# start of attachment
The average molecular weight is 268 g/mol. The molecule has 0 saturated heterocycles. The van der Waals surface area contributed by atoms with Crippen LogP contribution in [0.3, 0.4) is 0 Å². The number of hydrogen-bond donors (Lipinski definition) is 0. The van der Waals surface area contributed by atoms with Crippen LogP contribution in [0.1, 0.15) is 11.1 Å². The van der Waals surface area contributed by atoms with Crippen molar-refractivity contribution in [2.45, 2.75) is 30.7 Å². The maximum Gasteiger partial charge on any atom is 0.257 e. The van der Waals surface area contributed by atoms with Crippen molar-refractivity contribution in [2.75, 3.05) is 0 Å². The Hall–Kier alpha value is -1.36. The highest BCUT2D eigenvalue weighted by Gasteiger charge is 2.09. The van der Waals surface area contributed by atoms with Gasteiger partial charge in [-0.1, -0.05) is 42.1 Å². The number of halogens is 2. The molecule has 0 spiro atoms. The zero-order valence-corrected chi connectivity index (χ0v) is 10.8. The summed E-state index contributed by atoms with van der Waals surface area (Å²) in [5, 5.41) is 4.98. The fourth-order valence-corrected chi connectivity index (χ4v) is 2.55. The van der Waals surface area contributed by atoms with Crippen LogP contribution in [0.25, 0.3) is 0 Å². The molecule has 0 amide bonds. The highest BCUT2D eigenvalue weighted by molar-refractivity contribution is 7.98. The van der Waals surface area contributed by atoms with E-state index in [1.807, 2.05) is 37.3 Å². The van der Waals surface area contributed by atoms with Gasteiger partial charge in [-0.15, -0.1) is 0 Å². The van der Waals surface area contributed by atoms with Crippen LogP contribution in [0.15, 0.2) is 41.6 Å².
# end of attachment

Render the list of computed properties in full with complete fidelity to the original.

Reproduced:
The average molecular weight is 268 g/mol. The molecule has 0 saturated heterocycles. The van der Waals surface area contributed by atoms with Crippen LogP contribution in [0.3, 0.4) is 0 Å². The number of hydrogen-bond donors (Lipinski definition) is 0. The van der Waals surface area contributed by atoms with Crippen LogP contribution in [0.1, 0.15) is 11.1 Å². The van der Waals surface area contributed by atoms with Crippen molar-refractivity contribution in [2.45, 2.75) is 30.7 Å². The maximum Gasteiger partial charge on any atom is 0.257 e. The van der Waals surface area contributed by atoms with Crippen molar-refractivity contribution in [2.75, 3.05) is 0 Å². The Hall–Kier alpha value is -1.36. The highest BCUT2D eigenvalue weighted by Gasteiger charge is 2.09. The van der Waals surface area contributed by atoms with Gasteiger partial charge in [-0.1, -0.05) is 42.1 Å². The number of halogens is 2. The molecule has 0 spiro atoms. The zero-order valence-corrected chi connectivity index (χ0v) is 10.8. The summed E-state index contributed by atoms with van der Waals surface area (Å²) in [5, 5.41) is 4.98. The fourth-order valence-corrected chi connectivity index (χ4v) is 2.55. The van der Waals surface area contributed by atoms with Crippen LogP contribution in [0.25, 0.3) is 0 Å². The molecule has 0 amide bonds. The highest BCUT2D eigenvalue weighted by molar-refractivity contribution is 7.98. The van der Waals surface area contributed by atoms with E-state index in [1.807, 2.05) is 37.3 Å². The van der Waals surface area contributed by atoms with Gasteiger partial charge in [-0.15, -0.1) is 0 Å². The van der Waals surface area contributed by atoms with Crippen LogP contribution in [0.15, 0.2) is 41.6 Å².